Automatic small arms were developed almost exclusively by inventors of American birth. A forerunner of the modern machine gun was built by R. J. Gatling during the Civil War. Later types of machine guns, which fired rifle bullets with great rapidity and whose firing mechanism worked by either the power of the gun's recoil or the force of the expanding gases, were developed by Hiram Maxim, B. Hotchkiss, I. N. Lewis, and J. M. Browning. Machine guns were used with terrible effectiveness in many colonial wars, especially by the British, Germans, and Americans, yet their effect on massed infantry still came as a horrible surprise to Europeans in the first year of World War I.
In the years just before and after World War I a host of new automatic small arms were developed. The automatic pistol to some extent replaced the revolver as the standard military sidearm; the revolver, however, remained the weapon of most police forces in the United States even though it has less fire power and carries less ammunition than the automatic pistol—mainly because, unlike the automatic, it did not jam. The submachine gun, a light, portable automatic weapon fired either from the hip or the shoulder, was sometimes employed by the Germans and Italians during World War I. In the United States, J. T. Thompson, in cooperation with J. N. Blish, perfected (1920) one of the first notable submachine guns. The Thompson submachine gun (nicknamed "tommygun" after its inventor) fires .45-caliber cartridges at a rate of 450 to 600 rounds per minute. It was used extensively in World War II as were more recently developed submachine guns such as the British Sten gun and the American weapon known as the M-3 or "grease gun" (because of its resemblance to the air-pressure devices used in automobile lubrication).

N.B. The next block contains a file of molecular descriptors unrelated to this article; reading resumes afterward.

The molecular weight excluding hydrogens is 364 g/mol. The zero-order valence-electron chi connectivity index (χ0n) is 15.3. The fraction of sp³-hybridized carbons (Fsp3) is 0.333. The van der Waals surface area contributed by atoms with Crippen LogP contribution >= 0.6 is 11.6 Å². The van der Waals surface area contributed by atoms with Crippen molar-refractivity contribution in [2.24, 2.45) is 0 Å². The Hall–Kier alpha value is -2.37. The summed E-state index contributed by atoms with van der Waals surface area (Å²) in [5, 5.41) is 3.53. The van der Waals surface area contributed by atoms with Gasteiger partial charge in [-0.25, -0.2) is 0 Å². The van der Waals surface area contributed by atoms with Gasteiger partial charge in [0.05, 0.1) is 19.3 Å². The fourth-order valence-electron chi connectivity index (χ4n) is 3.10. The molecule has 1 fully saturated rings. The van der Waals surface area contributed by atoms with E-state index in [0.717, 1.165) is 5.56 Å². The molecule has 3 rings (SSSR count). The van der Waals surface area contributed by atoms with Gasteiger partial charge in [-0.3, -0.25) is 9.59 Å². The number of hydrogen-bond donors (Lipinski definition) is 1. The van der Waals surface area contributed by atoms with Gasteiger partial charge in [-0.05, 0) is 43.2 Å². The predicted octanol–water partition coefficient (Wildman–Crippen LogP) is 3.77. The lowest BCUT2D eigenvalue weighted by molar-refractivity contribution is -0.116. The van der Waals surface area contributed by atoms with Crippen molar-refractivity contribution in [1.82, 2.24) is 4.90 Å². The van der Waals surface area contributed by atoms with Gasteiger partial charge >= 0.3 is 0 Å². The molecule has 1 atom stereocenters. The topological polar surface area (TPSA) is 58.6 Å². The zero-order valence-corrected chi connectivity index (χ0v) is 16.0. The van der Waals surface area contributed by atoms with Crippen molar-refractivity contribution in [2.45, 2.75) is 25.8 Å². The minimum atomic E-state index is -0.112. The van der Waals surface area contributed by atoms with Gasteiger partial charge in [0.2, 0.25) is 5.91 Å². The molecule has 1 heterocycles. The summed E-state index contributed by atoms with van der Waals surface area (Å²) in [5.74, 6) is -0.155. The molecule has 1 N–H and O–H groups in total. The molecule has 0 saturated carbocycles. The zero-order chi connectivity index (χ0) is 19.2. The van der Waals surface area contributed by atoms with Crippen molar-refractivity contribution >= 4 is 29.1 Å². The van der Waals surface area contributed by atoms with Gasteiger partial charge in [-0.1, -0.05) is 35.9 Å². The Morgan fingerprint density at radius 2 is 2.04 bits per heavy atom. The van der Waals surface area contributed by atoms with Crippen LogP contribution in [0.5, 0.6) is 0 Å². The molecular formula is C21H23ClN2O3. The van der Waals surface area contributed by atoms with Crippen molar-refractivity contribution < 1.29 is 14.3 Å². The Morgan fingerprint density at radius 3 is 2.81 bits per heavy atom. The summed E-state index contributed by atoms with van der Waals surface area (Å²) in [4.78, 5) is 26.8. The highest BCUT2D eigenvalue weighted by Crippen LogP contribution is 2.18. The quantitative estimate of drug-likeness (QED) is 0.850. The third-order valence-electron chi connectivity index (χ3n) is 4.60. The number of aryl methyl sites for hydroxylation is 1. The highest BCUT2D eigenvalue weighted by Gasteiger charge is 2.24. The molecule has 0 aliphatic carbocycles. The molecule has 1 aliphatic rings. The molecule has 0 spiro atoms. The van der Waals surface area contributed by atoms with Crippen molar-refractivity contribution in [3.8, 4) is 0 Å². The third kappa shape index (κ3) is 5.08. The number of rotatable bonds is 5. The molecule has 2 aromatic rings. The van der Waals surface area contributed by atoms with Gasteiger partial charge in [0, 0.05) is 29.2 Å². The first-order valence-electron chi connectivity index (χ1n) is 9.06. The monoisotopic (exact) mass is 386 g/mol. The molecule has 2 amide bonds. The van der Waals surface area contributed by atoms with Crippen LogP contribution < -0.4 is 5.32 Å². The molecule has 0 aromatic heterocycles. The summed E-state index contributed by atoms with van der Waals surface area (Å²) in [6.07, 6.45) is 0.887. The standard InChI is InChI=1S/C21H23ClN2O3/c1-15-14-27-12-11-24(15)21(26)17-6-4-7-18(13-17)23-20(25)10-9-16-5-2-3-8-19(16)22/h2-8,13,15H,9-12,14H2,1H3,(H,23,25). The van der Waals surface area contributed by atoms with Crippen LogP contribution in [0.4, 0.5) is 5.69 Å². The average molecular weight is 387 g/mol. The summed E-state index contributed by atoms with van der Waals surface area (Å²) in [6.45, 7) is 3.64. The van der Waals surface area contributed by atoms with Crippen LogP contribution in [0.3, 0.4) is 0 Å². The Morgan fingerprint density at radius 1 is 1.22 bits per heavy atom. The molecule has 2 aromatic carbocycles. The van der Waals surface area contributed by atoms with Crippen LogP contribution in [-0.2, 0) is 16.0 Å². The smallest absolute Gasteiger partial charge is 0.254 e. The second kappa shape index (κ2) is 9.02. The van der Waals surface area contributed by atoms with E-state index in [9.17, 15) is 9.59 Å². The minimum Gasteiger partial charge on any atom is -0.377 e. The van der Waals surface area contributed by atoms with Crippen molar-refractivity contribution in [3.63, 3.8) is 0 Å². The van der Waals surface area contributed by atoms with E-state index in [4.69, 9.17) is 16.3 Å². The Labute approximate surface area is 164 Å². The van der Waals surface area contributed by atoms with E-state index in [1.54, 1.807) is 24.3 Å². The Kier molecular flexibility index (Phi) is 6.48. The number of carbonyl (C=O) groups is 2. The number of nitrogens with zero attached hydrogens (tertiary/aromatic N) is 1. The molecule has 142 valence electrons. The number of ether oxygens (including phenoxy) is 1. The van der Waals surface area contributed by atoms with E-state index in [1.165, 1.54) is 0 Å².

Just before World War I the automatic rifle, sometimes known as the light machine gun or machine rifle, was developed; part rifle, part machine gun, it is mounted on a bipod, has a shoulder stock, and is magazine-fed. Outstanding types of this weapon are the British Bren gun and the American Browning Automatic Rifle (BAR). During World War II the bolt-action rifle was supplanted by the semiautomatic Garand rifle—a clip-fed, gas-operated shoulder weapon weighing just over 9 lb (4.1 kg) and firing .30-caliber ammunition. It was the standard service rifle of the U.S. Army and Marine Corps during World War II and the Korean conflict.
After World War II, the United States and the Soviet Union adapted automatic rifles to the use of reduced-power bullets. The American M-16 rifle, which is widely used, can be fired accurately up to 500 yd (457 m) when hand-held and up to 800 yd (732 m) when mounted. The Soviet AK-47 Kalashnikov automatic rifle and the Israeli Uzi submachine gun are particularly effective and famous weapons.
The Columbia Electronic Encyclopedia, 6th ed. Copyright © 2012, Columbia University Press. All rights reserved.